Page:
Zero Carbon Homes. No Carbon. None. Nil. Nought. Zip. Zilch.
Today we made the announcement that "does exactly what it says on the tin" giving details of how we are going to make every new home built in England zero carbon from 2016.
This is one of several measures that will be detailed in the Queens Speech on Wednesday. However, this announcement; the most important of my ministerial career and something that stands shoulder to shoulder with any of the green measures announced by previous governments of recent years is worth drawing attention to.
We built 112,630 homes last year in the United Kingdom and all three major parties have committed to increasing that number dramatically (indeed Liberal Democrats intend to more than double it). The average home built to current standards in the United Kingdom releases 1.5 tonnes of carbon into the atmosphere per year. Given these two statistics it is obvious that housing can play a major contributory factor to the generation of carbon in the UK, damaging our environment.
The type of homes that emit 1.5 tonnes of carbon aren't rickety, they are referred to in the industry as "code 3" and they already have insulation, double glazing and an efficient boiler. From 2016 new homes in England will be built to a much higher standard, they will be "code 4" and have new features such as triple glazing, extra insulation and perhaps even renewable technology like solar panels, dramatically reducing the carbon they emit, not just during construction but throughout their lifetime. This will save residents at least £200, but given the lifetime of average houses it is likely to be much more. Of the 112,630 homes built last year a mere 12,459 meet the standard we have announced today so this is a massive leap forward in terms of environmentally friendlier housing.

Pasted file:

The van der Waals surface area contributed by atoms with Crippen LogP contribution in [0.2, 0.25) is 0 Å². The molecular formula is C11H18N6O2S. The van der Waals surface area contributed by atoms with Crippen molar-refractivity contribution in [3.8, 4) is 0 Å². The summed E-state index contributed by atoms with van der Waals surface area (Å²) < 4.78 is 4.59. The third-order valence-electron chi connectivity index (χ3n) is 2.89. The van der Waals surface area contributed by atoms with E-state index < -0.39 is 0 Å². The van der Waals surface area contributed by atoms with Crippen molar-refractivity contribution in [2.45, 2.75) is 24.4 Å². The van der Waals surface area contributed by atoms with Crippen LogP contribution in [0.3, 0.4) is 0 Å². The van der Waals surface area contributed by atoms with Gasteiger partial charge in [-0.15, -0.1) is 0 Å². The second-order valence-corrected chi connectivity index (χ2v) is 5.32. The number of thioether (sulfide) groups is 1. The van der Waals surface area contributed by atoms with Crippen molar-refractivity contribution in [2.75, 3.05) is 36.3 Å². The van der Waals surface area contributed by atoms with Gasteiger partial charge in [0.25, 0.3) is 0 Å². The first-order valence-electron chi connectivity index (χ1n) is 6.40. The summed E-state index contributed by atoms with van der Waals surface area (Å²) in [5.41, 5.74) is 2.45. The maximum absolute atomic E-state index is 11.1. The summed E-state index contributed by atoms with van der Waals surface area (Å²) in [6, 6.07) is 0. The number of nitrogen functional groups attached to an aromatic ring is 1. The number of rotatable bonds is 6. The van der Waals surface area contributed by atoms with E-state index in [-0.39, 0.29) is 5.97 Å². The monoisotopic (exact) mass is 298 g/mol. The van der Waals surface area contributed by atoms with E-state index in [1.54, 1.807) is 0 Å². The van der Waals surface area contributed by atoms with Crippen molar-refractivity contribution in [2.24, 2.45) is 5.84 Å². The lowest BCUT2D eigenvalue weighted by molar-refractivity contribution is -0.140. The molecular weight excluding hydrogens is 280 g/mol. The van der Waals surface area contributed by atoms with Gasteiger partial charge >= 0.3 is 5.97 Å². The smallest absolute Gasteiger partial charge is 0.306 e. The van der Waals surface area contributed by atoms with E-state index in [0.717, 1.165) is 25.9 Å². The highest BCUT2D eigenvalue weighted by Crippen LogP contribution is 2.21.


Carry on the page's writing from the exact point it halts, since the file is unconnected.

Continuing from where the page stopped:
Each new home will be cheaper and cleaner. Not bad for a days work. But we are going even further; we are setting the Zero Carbon standard one level up form that up to "code 5". This means that from 2016 each new house will make no net contribution to carbon in the environment either during construction or throughout its lifetime, including that which may be generated through heating and lighting or fixed building services.
It has been important to work with industry and experts to fashion a system that works. There is no point setting a standard for new builds if it is impossible to reach and strangles our housing market. This is why we have introduced "Allowable Solutions" which allow a developer, once they have raised the standard of the house onsite to offset the final bit of their zero carbon obligations. This offsetting takes place through a cash payment for each tonne of carbon they have been unable to prevent and will be spent by government on schemes that further reduce carbon in the wider environment.
Allowable Solutions does not mean we are letting developers off the hook, as some journalists chose to report. Offsetting is the only way to guarantee new houses meet level 5 standards (inc heating and lighting). It is extraordinarily difficult to build to level 5 on site so the method we have spelled out means all new houses will be level 4 (already a significant improvement) and in addition to this there will be a brand new pot of money, through offsetting, to spend on environmental carbon reducing schemes. The message we got from developers was that Allowable Solutions was the best mechanism through which to marry the dual aims of a productive housing market and ambitious environmental goals.
This change simply would not be happening without the Liberal Democrat half of the coalition fighting tooth and nail to make it a reality. This was one of Nick's earliest environmental priorities and it has taken the combined guile and will power of Sir Andrew Stunell, Don Foster and myself as well as Nick's dogged determination to make it a reality.